I have lots of music bidness friends and contacts, and most of them are quite outspoken with their anti-music-piracy messages. They know first-hand how damaging minor theft on a grand scale can be, and they wholeheartedly support the artists and authors in question. What’s interesting, though, is that several of them do trade unauthorized copies of other things – movies, video games, etc., and I always wonder how their rationalization process works when they do things like that. Oh well, at least they’re not stealing fish sandwiches…

, , ,

No Comments

Whipping Vista, sorta…

Vista is crap. Let me just lead with that. I got all excited about the possibility of downgrading to XP, but my hopes were dashed like so many Hobbits on the rocks after reading that Home Premium wasn’t one of the versions included in the offer.

So I’ll have to move my expensive-as-crap XP Pro license from my desktop to my laptop, and I guess just be happy with a KDE desktop downstairs or something. I don’t delude myself that I’ll have time to do that anytime soon, though, so in the meantime I’ll have to be stuck with Microsoft’s most miserable excuse for an OS yet.

Today I learned something new about the crappy thing, though, that brings it a bug’s hair closer to the pathetic/miserable threshold (it still has miles to go before I’ll consider it good enough to be a pathetic OS): how to permanently unblock an application Vista won’t stop bitching about, no matter how many times you uncheck the “always annoy me about this” checkbox or click the “freaking unblock this application” button. It’s a simple fix, really, but to a problem that (in Microsoft’s typical fashion) is remarkably stupid.

This example is a discussion of unblocking the excellent PuTTY SSH/Telnet client, but it should work in most similar situations.

No Comments

Optimal LAMEEnc compression settings?

I use CDEx to rip all my audio CDs, and up until now have been using 192Kbit CBR to encode everything via LAME. Of course, all my idiot friends (hi, idiot friends!!) have always made fun of me for using such an “overkill” bitrate. They tell me 128K is plenty, but they must be deaf or summin’, cause those extra 64 Ks make a huge difference to my poorly trained ear.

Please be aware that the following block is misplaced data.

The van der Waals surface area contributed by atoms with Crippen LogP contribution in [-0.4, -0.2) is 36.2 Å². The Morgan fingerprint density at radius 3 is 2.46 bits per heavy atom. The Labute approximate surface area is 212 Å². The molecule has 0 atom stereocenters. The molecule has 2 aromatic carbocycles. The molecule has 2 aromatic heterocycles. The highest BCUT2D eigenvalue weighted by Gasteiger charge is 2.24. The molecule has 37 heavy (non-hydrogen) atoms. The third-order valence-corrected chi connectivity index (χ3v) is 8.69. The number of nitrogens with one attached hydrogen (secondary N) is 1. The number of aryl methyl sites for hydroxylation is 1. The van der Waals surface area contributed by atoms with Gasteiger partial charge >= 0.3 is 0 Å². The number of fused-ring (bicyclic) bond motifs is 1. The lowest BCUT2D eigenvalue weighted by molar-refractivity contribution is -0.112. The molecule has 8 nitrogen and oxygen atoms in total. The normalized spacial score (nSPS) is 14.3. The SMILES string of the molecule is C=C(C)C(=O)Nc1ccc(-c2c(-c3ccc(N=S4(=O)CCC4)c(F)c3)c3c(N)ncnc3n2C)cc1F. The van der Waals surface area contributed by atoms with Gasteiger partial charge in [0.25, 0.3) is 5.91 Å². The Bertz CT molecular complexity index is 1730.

So I’ve always just ignored them (as I tend to do ’bout most things) and continued to rip at 192/CBR.

But then today I stumbled across an elderly but very interesting blawg posting about one guy’s thoroughly unscientific experimentation with various encode parameters with CDEx/LAMEEnc. He now uses VBR from 192K to 320K because, although he admits it results in even bigger’n’fatter output than CBR at the lower extent of that range, he thinks it’s much closer to the original source. That source, incidentally, is some old Breeders stuff I wish I owned. I used to have a big crush on Kim Deal, even though I thought she was sort of ugly. Weird, eh?

The guy went on to talk about his sensitivity to higher registers, and how that affected his final decision. That’s always been one of my problems, too, even though I suspect I’m starting to develop midrange deafness. I can still always tell when a CRT TV is on, though, because I can hear it whine. I’ll definitely have to play with these settings a little and see if they make a difference to me.

No Comments

Going Legit

Last year my church offered a co-ed Bible study on the topic of financial stewardship which covered giving, investing, deficit spending and the correct perspective toward work. It was a fantastic study and my wife and I really enjoyed spending that time together, but what affected me the most during those weeks was a casual question the teacher (one of my better friends, and to whom I’ll refer from here on out as Axel) raised one night: should a thief be trusted with money?

That question made me feel uneasy right away but, as I’ll admit to a certain callousness toward introspective criticism, I just brushed it off. I wasn’t a thief, after all. I was a good person. Except… how many CDs borrowed from friends or the library had I ripped? And how many had I downloaded via bit torrent or–back in the day–Napster? How many computer games had I downloaded and played without ever buying? What about other software? Operating systems, even? But, like I said, I really, really wasn’t a thief. I had never stolen a car, for example, or broken into anybody’s house. So no biggie. I figured the software companies charged way too much anyway, and since I didn’t see any starving record execs on the street there wasn’t really much harm in the lightweight shenanigans up to which I had been.